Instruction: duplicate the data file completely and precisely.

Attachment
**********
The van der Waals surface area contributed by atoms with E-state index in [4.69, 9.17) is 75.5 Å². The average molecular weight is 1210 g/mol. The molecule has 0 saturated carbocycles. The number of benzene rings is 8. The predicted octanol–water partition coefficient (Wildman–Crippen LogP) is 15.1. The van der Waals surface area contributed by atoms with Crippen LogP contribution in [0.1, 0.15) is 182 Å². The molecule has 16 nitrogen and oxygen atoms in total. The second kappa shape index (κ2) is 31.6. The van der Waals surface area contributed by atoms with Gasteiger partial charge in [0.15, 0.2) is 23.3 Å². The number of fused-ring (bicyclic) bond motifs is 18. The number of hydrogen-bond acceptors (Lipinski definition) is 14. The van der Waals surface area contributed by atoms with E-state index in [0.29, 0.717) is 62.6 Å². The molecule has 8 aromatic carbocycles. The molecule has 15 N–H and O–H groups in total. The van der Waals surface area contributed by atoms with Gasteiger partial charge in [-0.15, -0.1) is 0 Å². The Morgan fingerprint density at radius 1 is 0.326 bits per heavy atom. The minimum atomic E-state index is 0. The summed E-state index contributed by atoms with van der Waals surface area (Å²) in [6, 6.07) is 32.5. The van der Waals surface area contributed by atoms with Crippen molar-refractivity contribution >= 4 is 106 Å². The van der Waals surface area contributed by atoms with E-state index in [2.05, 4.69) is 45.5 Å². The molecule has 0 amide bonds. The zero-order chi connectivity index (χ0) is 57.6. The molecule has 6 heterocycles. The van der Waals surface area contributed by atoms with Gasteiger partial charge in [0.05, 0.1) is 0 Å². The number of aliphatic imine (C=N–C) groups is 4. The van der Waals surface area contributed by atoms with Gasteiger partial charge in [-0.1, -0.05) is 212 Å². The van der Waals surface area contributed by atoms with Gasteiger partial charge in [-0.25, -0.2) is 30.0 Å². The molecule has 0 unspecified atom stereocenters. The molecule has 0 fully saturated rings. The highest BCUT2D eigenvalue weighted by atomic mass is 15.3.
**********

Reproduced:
The van der Waals surface area contributed by atoms with E-state index in [4.69, 9.17) is 75.5 Å². The average molecular weight is 1210 g/mol. The molecule has 0 saturated carbocycles. The number of benzene rings is 8. The predicted octanol–water partition coefficient (Wildman–Crippen LogP) is 15.1. The van der Waals surface area contributed by atoms with Crippen LogP contribution in [0.1, 0.15) is 182 Å². The molecule has 16 nitrogen and oxygen atoms in total. The second kappa shape index (κ2) is 31.6. The van der Waals surface area contributed by atoms with Gasteiger partial charge in [0.15, 0.2) is 23.3 Å². The number of fused-ring (bicyclic) bond motifs is 18. The number of hydrogen-bond acceptors (Lipinski definition) is 14. The van der Waals surface area contributed by atoms with E-state index in [0.29, 0.717) is 62.6 Å². The molecule has 8 aromatic carbocycles. The molecule has 15 N–H and O–H groups in total. The van der Waals surface area contributed by atoms with Gasteiger partial charge in [-0.15, -0.1) is 0 Å². The Morgan fingerprint density at radius 1 is 0.326 bits per heavy atom. The minimum atomic E-state index is 0. The summed E-state index contributed by atoms with van der Waals surface area (Å²) in [6, 6.07) is 32.5. The van der Waals surface area contributed by atoms with Crippen molar-refractivity contribution >= 4 is 106 Å². The van der Waals surface area contributed by atoms with E-state index in [2.05, 4.69) is 45.5 Å². The molecule has 0 amide bonds. The zero-order chi connectivity index (χ0) is 57.6. The molecule has 6 heterocycles. The van der Waals surface area contributed by atoms with Gasteiger partial charge in [0.05, 0.1) is 0 Å². The number of aliphatic imine (C=N–C) groups is 4. The van der Waals surface area contributed by atoms with Gasteiger partial charge in [-0.1, -0.05) is 212 Å². The van der Waals surface area contributed by atoms with Gasteiger partial charge in [-0.25, -0.2) is 30.0 Å². The molecule has 0 unspecified atom stereocenters. The molecule has 0 fully saturated rings. The highest BCUT2D eigenvalue weighted by atomic mass is 15.3.